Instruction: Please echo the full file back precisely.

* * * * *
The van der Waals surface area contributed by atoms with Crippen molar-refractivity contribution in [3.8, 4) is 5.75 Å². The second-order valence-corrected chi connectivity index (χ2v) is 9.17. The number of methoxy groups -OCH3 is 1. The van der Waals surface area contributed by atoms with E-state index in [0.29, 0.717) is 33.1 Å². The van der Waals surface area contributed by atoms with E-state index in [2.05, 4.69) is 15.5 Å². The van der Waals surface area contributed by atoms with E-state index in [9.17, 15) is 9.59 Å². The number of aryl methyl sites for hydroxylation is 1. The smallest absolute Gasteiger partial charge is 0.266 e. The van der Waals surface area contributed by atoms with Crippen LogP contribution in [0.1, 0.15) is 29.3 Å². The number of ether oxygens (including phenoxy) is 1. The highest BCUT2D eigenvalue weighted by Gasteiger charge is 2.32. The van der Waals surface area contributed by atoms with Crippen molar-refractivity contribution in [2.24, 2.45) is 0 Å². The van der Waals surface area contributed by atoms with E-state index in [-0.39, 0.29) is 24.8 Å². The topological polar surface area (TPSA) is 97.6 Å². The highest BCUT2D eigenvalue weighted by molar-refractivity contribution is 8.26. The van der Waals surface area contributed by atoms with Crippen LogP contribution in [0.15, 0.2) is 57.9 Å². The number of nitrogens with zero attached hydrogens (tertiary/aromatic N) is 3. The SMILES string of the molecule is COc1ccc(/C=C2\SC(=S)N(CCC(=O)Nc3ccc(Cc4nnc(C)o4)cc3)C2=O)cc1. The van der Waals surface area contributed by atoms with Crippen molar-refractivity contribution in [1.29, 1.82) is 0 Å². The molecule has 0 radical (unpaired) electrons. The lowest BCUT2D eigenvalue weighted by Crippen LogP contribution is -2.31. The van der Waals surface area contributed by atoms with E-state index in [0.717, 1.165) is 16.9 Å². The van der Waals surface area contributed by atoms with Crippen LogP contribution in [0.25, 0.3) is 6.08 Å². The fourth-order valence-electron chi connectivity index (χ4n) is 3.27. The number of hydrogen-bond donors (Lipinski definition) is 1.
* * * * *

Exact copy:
The van der Waals surface area contributed by atoms with Crippen molar-refractivity contribution in [3.8, 4) is 5.75 Å². The second-order valence-corrected chi connectivity index (χ2v) is 9.17. The number of methoxy groups -OCH3 is 1. The van der Waals surface area contributed by atoms with E-state index in [0.29, 0.717) is 33.1 Å². The van der Waals surface area contributed by atoms with E-state index in [2.05, 4.69) is 15.5 Å². The van der Waals surface area contributed by atoms with E-state index in [9.17, 15) is 9.59 Å². The number of aryl methyl sites for hydroxylation is 1. The smallest absolute Gasteiger partial charge is 0.266 e. The van der Waals surface area contributed by atoms with Crippen LogP contribution in [0.1, 0.15) is 29.3 Å². The number of ether oxygens (including phenoxy) is 1. The highest BCUT2D eigenvalue weighted by Gasteiger charge is 2.32. The van der Waals surface area contributed by atoms with Crippen molar-refractivity contribution in [2.24, 2.45) is 0 Å². The van der Waals surface area contributed by atoms with E-state index in [-0.39, 0.29) is 24.8 Å². The topological polar surface area (TPSA) is 97.6 Å². The highest BCUT2D eigenvalue weighted by molar-refractivity contribution is 8.26. The van der Waals surface area contributed by atoms with Crippen LogP contribution in [0.15, 0.2) is 57.9 Å². The number of nitrogens with zero attached hydrogens (tertiary/aromatic N) is 3. The SMILES string of the molecule is COc1ccc(/C=C2\SC(=S)N(CCC(=O)Nc3ccc(Cc4nnc(C)o4)cc3)C2=O)cc1. The van der Waals surface area contributed by atoms with Crippen molar-refractivity contribution in [1.29, 1.82) is 0 Å². The molecule has 0 radical (unpaired) electrons. The lowest BCUT2D eigenvalue weighted by Crippen LogP contribution is -2.31. The van der Waals surface area contributed by atoms with E-state index in [0.717, 1.165) is 16.9 Å². The van der Waals surface area contributed by atoms with Crippen LogP contribution in [0.25, 0.3) is 6.08 Å². The fourth-order valence-electron chi connectivity index (χ4n) is 3.27. The number of hydrogen-bond donors (Lipinski definition) is 1.